Investigating telomere dynamics in oesophageal squamous carcinoma cells using standard and gold nanoparticle-based assays

Bernert, Martin
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Cancer is characterised by abnormal cell proliferation and is one of the leading causes of death in first world countries and the second leading cause in developing countries. In 2012 alone, over 14 million cases were reported and over 8 million deaths were attributed to cancer worldwide, with sub-Saharan Africa, especially South Africa having one of the highest oesophageal cancer rates in the world. An important aspect of cancer is the telomeres, which are 10-15kbp of TTAGGG DNA repeats in humans at the ends of chromosomes. These repeats are maintained by the enzyme telomerase. Up to 90% of all cancers show increased telomerase activity to overcome the "end-replication" problem in which the telomeres shorten after each cell division. This eventually leads to cellular senescence. Due to the high number of cancers relying on increased telomerase activity to bypass senescence, telomerase could be a viable target for anti-cancer therapies. The limiting factor of the multi-subunit telomerase enzyme is its telomerase reverse transcriptase component (hTERT). hTERT has also been shown to migrate to the mitochondria during times of high oxidative stress caused by reactive oxygen species (ROS). Here it confers protection to the mitochondria against ROS, potentially preventing the cell form undergoing apoptosis and reaching senescence. This can potentially be detrimental, as cells become damaged by the ROS and continue dividing. This could lead to further genetic damage. Metformin, a drug used for the treatment of type-2 diabetes, has been linked to lower incidences of cancer. The mode of action of metformin is not yet fully understood, however it is known that it affects the mitochondria. Since hTERT and metformin could co-localise, the drug may influence hTERT and potentially telomerase activity. This makes metformin an anticancer candidate to be used in conjunction with traditional anticancer therapies. To determine telomerase activity in metformin treated oesophageal carcinoma cells, qPCR based telomerase activity assays must be used. These assays can be very expensive and time consuming, so a faster and cheaper alternative would be beneficial. Therefore, the aim of this project was to alter and improve a nanoparticle based detection method for telomerase activity, by decreasing the time required to prepare the DNA functionalised nanoparticles as well as determining a more rapid method of data measurement, and compare it to conventional qPCR based techniques (TRAPeze RT Telomerase Activity Kit – Merck). Thereafter the effects of the metformin treatment on telomere dynamics, such as telomere length, telomerase activity and hTERT mRNA expression, in oesophageal squamous carcinoma cells were determined. Gold nanoparticles were synthesised and functionalised with thiolated-DNA (telomerase substrate). These functionalised particles were characterised using transmission electron microscopy. To assess telomerase activity the extracted protein was added to the functionalised nanoparticle solution and allowed to elongate the coupled DNA. A characteristic of gold nanoparticles is that the size of the particles as well as their proximity to one another determines the colour of the nanoparticle solution. Due to the steric hindrance caused by the now elongated DNA, a distinct colour change was observable. The change in absorption spectra of the nanoparticle solution was recorded after the enzyme elongated the substrate. This nanoparticle based assay was then compared to TRAPeze RT Telomerase detection kit (Merck-Millipore) as a positive control. Using the conventional qPCR based telomerase activity assay, it was found that metformin significantly decreased telomerase activity in oesophageal cancer cell lines, however this was not seen using the nanoparticle assay. A colour change was observed with the nanoparticle assay compared to the negative control reflecting detection of telomerase activity. However, no significant decrease in telomerase activity could be detected due to metformin treatment. More optimisation is required, however this technique has great potential, as nanoparticle based assays are also known for their high sensitivity. This technique is also far more rapid and significantly cheaper that the qPCR based method. The gold nanoparticle based telomerase activity assay could become an alternative to conventional qPCR based techniques.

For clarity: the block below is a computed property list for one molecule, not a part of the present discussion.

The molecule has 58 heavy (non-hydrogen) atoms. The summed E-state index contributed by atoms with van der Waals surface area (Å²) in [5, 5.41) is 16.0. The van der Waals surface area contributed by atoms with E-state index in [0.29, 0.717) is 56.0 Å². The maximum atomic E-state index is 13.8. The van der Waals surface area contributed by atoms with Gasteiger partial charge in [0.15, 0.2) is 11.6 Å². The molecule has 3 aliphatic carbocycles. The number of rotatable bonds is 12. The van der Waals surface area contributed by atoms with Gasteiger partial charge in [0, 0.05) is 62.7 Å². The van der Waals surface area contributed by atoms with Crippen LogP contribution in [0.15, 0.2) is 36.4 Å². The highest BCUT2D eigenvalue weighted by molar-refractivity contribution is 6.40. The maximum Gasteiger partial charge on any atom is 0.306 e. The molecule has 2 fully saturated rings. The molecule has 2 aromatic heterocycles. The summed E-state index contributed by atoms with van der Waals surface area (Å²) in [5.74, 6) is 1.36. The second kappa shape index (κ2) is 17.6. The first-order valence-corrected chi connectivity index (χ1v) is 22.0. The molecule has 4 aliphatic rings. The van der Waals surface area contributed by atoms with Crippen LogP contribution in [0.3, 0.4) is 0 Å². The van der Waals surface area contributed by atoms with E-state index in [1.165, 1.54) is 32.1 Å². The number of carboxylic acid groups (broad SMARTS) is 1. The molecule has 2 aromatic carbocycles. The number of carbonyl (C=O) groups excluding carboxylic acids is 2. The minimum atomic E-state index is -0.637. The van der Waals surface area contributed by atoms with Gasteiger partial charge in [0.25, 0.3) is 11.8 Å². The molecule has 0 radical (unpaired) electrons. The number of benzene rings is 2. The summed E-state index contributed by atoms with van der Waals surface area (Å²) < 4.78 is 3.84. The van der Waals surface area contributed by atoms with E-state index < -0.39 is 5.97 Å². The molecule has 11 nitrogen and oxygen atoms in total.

A dissertation submitted to the Faculty of Science, University of the Witwatersrand, in fulfilment of the requirements for the degree of Master of Science Johannesburg, 2017
Bernert, Martin (2017) Investigating telomere dynamics in oesophageal squamous carcinoma cells using standard and gold nanoparticle-based assays, University of the Witwatersrand, Johannesburg, <>